In March, an anonymous benefactor offered a reward of £20 to those who might catch the culprits of the outrage, later increased to £100. A free pardon was also offered to any perpetrator who confessed on his abettors. However, the horse-nail makers remained staunch, refusing to succumb to the reward, and the perpetrators remained shrouded in mystery.

However, acts of intimidation, abuse and bellow slashing continued throughout the Black Country as the trade union and the nail masters headed inexorably towards a dispute. In June 1860, the trade union gave one of the nail masters notice for an advance in wages, which by that time were so low that they were barely keeping body and soul together. The nail masters ordered that either the horse-nail makers withdraw their notice, or they would all be locked out. The men refused to withdraw their demands, and the lock-out began.

Violence towards those who were not on strike increased, but eventually the strikers achieved their demands and such acts abated. However, for all involved it had been a hard-won battle; for twenty long weeks, both strikers and blacklegs had had to endure no pay, hungry bellies and cold hearths.

So it seems that David Skelding was taking a stand against the union and made some enemies as a result.

Military Monday – Clement May (1895-1916)

Military Monday is a daily blogging prompt used by many genealogy bloggers to help them post content on their sites.

We all have ancestors who have served in the military. Military Monday is a place to post their images, stories and records of their service in various branches of the military.

Clement May is my 3rd cousin 1x removed. His parents are John May and Mary Ellen Buckley. Our common ancestors are Thomas Buckley and Henrietta Mason, my 3x great grandparents.

Clement was born sometime in Q2 of 1895 and was the fourth of at least ten children to John and Mary Ellen May.

There doesn’t appear to be any surviving military service records for Clement. However I have been able to establish that he was a Private in the West Yorkshire (Prince of Wales Own) Regiment. He was in the 16th Battalion and his regimental service number was 32857.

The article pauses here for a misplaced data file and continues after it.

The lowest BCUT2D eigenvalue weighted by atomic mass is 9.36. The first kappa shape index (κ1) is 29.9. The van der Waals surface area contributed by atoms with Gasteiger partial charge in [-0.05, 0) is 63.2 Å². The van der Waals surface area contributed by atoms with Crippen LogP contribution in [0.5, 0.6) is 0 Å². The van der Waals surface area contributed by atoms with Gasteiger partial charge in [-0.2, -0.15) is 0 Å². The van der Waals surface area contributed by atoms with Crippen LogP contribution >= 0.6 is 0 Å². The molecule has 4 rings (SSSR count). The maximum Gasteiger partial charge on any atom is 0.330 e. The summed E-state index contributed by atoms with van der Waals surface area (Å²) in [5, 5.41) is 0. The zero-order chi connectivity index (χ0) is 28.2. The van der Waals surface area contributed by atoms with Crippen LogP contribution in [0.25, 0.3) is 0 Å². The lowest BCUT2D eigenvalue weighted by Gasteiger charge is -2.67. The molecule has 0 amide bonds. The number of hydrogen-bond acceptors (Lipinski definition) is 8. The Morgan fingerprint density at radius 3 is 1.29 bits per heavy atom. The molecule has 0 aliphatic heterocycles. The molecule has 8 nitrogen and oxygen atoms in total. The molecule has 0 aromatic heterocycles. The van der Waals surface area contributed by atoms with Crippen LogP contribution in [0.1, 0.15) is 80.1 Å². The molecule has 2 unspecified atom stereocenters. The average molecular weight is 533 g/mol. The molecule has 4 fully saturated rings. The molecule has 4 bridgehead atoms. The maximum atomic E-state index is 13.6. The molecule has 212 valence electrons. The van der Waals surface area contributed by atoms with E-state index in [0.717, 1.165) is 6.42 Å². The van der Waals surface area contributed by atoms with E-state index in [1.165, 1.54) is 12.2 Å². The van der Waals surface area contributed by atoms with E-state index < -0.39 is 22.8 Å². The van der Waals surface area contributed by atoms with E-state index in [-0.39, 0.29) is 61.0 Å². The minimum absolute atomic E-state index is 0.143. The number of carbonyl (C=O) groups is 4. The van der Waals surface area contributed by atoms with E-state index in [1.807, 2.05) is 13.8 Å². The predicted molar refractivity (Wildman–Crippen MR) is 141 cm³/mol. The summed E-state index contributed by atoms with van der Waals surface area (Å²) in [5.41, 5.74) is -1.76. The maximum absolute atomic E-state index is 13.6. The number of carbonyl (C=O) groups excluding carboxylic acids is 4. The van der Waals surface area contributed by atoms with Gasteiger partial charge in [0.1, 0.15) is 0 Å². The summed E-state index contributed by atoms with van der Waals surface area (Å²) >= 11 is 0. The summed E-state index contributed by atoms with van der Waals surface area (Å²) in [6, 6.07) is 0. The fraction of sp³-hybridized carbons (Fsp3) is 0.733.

His entry on the Commonwealth War Graves Commission (CWGC) website shows that Clement died of wounds on 13 November 1916.

I have tried to find out which battle he might have been in at the time of his death. The Battle of the Ancre seems to be the most likely.

At the time of his death Clement had £2 12s 3d credit in his military account – authority was given on 3 March 1917 for this to be paid to his father. The in August 1919 a War Gratuity payment of £3 was also paid to the family. The image below is from the Army Register of Soldiers Effects from www.ancestry.co.uk

Clement May - WW1 Effects.png

Clement is buried at the Couin British Cemetery in the Pas de Calais region of France.

The following information is from the CWGC.

Couin Chateau was used as a divisional headquarters from 1915 to 1918.

The British Cemetery was begun in May 1916 by the field ambulances of the 48th (South Midland) Division, and was used by units and field ambulances during the Battle of the Somme in 1916. It was closed at the end of January 1917 because further extension was not possible, and now contains 401 Commonwealth burials of the First World War and three German graves.

The new British Cemetery was opened across the road and was used by field ambulances from January 1917 (with a long interval in 1917-18) to the end of the war. One grave was moved there after the Armistice from a cemetery at Coigneux. It now contains 360 Commonwealth burials of the First World War and two German graves.

Both cemeteries were designed by Sir Reginald Blomfield.

dbImage.ashx

Military Monday – David Musgrove Bratherton (1894-1916)

Military Monday is a daily blogging prompt used by many genealogy bloggers to help them post content on their sites.